Deficit Day Of Reckoning?
Next Monday is the real day of reckoning for President Bush and this new Democratic Congress. That is the day the president sends his budget for next year up to Capitol Hill, and you really will be able to judge by the reaction what will happen in Washington in the next nine months.
Last year, when the budget came out, Democrats hooted in skepticism and many conservative Republicans expressed dismay at the size of the projected deficits. In the end, the House and Senate could not agree on a budget resolution, and the government went on autopilot in terms of domestic spending, continuing at the same level as the year before.
This year, as I learned from conversations with two senior White House officials last week, the president hopes his budget will become a starting point for serious negotiation -- not a partisan football or simple laughingstock.
That hope was encouraged by a letter to the president last week from the Democratic leaders of the House and Senate, Rep. Nancy Pelosi and Sen. Harry M. Reid, and the chairmen of the two budget committees, Rep. John M. Spratt Jr. and Sen. Kent Conrad.
The first sentence said, "We are writing to express our strong interest in working cooperatively with you to address our nation's fiscal challenges." It acknowledged that as the process unfolds, "Democrats and Republicans will disagree about particular priorities, and we will need to negotiate our differences in deciding how to allocate scarce resources."
But it put forward four principles that could lead to a successful budget outcome this year.
· "The budget should account realistically for projected federal costs," including the billions needed for the wars in Iraq and Afghanistan and the adjustments needed in the alternative minimum tax, which otherwise would punish millions of middle-class families.
· "The budget should realistically project short- and long-term deficits," as objectively as the calculations of the Congressional Budget Office, which show the prospect of very large deficits if current tax and spending policies are unchanged.
· "The budget should provide detail throughout the entire budget period," making clear the hard choices that lie ahead.
· "The budget should be based on fiscal discipline that is sustained over the long term," underlining the fact that it will take years of effort to repair the damage done to our fiscal condition in the past six years.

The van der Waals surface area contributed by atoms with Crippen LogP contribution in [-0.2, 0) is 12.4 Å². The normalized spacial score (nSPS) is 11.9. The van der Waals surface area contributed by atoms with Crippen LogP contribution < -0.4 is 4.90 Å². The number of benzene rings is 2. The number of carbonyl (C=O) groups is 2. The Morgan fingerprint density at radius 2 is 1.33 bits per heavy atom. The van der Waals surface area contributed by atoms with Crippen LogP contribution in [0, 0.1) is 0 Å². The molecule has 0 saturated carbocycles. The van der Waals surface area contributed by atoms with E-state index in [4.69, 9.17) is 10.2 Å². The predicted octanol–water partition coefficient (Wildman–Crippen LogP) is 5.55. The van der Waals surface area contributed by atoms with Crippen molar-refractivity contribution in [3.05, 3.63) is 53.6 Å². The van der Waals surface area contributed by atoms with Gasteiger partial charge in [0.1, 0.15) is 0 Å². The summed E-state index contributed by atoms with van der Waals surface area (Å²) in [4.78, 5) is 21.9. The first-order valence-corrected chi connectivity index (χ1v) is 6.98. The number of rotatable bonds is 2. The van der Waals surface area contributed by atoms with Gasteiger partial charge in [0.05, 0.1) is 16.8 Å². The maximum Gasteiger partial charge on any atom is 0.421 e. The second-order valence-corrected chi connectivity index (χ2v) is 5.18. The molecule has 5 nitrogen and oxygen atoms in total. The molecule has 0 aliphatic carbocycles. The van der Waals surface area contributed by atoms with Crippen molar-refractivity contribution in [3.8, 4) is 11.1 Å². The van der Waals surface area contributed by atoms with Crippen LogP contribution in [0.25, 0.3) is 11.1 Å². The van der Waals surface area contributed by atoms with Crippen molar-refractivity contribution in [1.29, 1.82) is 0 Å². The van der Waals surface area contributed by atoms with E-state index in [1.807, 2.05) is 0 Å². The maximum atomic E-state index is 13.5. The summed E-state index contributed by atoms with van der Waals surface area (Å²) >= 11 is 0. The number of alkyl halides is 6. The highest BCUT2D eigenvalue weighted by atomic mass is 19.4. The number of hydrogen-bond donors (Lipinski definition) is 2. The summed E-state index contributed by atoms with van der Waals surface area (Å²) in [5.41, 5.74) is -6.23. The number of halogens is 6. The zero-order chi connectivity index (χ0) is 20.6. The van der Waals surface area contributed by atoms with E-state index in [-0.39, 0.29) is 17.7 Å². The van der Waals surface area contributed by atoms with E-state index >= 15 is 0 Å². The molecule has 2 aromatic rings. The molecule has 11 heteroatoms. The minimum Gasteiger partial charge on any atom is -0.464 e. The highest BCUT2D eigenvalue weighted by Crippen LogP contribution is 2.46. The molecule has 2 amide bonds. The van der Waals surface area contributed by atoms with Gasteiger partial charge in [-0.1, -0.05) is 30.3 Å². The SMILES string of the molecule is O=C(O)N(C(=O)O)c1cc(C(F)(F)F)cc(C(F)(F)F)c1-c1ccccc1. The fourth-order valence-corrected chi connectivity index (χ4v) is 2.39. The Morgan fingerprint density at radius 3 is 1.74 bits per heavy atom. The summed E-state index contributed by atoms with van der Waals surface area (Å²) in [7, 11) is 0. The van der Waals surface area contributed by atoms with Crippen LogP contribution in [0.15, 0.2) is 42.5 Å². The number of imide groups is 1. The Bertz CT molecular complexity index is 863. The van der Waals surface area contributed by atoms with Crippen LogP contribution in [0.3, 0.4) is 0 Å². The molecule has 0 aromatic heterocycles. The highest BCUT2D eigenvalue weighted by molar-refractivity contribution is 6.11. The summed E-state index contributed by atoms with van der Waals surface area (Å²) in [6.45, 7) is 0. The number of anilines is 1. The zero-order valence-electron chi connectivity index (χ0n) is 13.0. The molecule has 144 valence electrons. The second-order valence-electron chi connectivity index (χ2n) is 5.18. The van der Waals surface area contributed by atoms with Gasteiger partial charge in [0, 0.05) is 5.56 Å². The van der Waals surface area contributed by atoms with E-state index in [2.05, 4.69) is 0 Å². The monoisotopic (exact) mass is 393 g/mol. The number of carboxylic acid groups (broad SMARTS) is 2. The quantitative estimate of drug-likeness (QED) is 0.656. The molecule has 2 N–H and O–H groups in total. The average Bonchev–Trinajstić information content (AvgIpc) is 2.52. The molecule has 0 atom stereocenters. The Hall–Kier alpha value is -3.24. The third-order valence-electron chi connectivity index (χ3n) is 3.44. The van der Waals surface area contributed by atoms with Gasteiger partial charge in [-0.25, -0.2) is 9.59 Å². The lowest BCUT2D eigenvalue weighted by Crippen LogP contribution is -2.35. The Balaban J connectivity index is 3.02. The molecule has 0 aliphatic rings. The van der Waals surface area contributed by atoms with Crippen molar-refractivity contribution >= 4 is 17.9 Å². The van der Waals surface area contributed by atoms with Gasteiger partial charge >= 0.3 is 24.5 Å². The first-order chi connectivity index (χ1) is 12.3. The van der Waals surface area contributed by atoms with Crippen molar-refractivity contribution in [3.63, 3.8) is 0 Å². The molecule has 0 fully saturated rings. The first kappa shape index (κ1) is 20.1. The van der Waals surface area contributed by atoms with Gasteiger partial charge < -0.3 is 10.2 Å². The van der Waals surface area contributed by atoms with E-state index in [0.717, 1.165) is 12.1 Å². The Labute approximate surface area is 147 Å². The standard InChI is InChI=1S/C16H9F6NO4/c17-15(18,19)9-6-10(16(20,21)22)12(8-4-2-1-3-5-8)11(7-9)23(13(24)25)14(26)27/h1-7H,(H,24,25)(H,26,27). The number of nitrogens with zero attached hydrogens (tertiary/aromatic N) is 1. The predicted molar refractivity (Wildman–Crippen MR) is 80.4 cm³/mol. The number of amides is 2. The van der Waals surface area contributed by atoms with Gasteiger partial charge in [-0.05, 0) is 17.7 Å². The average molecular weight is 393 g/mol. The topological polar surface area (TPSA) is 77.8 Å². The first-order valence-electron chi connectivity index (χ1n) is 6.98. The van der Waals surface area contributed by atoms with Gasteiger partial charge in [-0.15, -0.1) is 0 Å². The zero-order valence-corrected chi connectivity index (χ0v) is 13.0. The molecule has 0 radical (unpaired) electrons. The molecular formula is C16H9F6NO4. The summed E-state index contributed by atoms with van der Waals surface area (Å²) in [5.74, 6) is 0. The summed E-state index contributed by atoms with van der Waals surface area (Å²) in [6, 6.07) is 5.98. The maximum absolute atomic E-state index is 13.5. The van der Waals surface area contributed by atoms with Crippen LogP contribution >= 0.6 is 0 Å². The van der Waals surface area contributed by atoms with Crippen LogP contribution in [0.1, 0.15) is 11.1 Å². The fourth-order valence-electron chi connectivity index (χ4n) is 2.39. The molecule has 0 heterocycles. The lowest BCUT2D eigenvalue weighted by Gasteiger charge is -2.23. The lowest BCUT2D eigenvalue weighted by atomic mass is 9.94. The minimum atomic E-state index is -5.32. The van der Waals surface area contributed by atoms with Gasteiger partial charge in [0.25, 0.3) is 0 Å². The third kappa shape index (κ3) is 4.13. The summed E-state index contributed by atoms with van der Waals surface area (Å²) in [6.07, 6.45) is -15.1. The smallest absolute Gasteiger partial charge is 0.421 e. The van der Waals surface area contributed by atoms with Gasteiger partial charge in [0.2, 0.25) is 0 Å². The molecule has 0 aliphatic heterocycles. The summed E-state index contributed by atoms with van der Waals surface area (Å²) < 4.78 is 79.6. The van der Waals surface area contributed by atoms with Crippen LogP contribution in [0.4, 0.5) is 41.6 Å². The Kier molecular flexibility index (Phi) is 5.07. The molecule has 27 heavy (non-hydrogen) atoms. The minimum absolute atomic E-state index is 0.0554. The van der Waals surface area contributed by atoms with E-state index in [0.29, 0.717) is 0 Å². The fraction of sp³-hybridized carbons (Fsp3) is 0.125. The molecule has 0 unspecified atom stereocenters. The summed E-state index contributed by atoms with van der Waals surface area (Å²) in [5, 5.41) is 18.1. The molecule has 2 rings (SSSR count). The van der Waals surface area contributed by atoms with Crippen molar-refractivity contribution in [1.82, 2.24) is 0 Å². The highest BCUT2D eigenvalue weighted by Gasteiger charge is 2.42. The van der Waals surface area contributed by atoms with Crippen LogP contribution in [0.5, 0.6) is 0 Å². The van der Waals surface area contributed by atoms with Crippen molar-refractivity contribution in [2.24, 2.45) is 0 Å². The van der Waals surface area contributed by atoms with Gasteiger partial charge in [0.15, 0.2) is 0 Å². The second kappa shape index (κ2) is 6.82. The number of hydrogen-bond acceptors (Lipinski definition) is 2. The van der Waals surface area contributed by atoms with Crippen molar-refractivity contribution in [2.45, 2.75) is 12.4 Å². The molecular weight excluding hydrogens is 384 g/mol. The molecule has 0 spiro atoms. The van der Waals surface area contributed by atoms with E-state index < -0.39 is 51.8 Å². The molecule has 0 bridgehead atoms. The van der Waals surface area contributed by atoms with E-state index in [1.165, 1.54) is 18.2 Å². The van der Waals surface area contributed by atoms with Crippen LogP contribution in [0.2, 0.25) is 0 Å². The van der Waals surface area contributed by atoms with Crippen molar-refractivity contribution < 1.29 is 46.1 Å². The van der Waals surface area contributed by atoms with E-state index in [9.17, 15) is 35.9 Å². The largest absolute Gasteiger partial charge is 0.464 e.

The House took an important first step in repairing our fiscal health last month by reimposing the "pay-go" rule, requiring any increase in entitlements or tax relief to be balanced with tax increases or spending cuts.
While not endorsing these specific principles, the White House officials with whom I met certainly pledged to make visible the costs of the war and to be specific about the trade-offs needed to maintain budget discipline, both in the short term and the long term.
They said that the economic assumptions underlying the president's budget are modest -- if anything, an underestimate of the revenue likely to be produced by a growing economy. And the officials indicated that the president will recommend that, for a second year in a row, overall growth in discretionary domestic spending -- the part separate from Medicare, Medicaid and Social Security -- be held close to zero.
If Monday's budget fulfills those promises, the stage could be set for a serious effort to put the federal fiscal house in order.
But the warning voiced in an interview by Rep. David R. Obey of Wisconsin, the chairman of the House Appropriations Committee, must be borne in mind. Obey recalled that when the late Rep. Richard Bolling of Missouri invented the congressional budget process, he said, "It will work only if all the key players -- in Congress and the administration -- use honest figures and make a genuine effort to live within its discipline. Otherwise, the budget process will become a barrier to action."
If the congressional budget process breaks down, two Republicans, Rep. Frank R. Wolf of Virginia and Sen. George V. Voinovich of Ohio, have proposed a commission of legislators and experts to tackle the long-term budget challenges and bring back a plan that Congress would have to vote up or down, or substitute an equally effective blueprint.
One way or the other, this problem must be faced. Monday's budget message could be the first step.